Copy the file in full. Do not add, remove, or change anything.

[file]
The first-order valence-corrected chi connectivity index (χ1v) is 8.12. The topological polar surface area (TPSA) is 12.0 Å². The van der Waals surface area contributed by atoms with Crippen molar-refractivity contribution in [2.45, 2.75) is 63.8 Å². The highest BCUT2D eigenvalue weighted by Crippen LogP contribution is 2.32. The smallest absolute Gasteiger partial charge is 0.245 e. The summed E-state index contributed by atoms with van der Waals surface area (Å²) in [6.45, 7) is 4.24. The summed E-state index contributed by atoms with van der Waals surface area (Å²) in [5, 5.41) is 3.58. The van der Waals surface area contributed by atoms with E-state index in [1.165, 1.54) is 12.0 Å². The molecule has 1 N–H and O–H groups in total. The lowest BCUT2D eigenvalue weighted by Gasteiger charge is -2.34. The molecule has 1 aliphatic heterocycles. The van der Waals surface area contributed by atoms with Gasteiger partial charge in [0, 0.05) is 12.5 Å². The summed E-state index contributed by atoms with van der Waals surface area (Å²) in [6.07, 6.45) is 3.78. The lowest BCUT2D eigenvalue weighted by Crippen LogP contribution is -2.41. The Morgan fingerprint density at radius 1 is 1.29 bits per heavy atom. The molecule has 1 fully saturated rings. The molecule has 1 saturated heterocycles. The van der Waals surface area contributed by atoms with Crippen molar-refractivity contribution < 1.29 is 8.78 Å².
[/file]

The first-order valence-corrected chi connectivity index (χ1v) is 8.12. The topological polar surface area (TPSA) is 12.0 Å². The van der Waals surface area contributed by atoms with Crippen molar-refractivity contribution in [2.45, 2.75) is 63.8 Å². The highest BCUT2D eigenvalue weighted by Crippen LogP contribution is 2.32. The smallest absolute Gasteiger partial charge is 0.245 e. The summed E-state index contributed by atoms with van der Waals surface area (Å²) in [6.45, 7) is 4.24. The summed E-state index contributed by atoms with van der Waals surface area (Å²) in [5, 5.41) is 3.58. The van der Waals surface area contributed by atoms with E-state index in [1.165, 1.54) is 12.0 Å². The molecule has 1 N–H and O–H groups in total. The lowest BCUT2D eigenvalue weighted by Gasteiger charge is -2.34. The molecule has 1 aliphatic heterocycles. The van der Waals surface area contributed by atoms with Gasteiger partial charge in [0, 0.05) is 12.5 Å². The summed E-state index contributed by atoms with van der Waals surface area (Å²) in [6.07, 6.45) is 3.78. The lowest BCUT2D eigenvalue weighted by Crippen LogP contribution is -2.41. The Morgan fingerprint density at radius 1 is 1.29 bits per heavy atom. The molecule has 1 fully saturated rings. The molecule has 1 saturated heterocycles. The van der Waals surface area contributed by atoms with Crippen molar-refractivity contribution < 1.29 is 8.78 Å².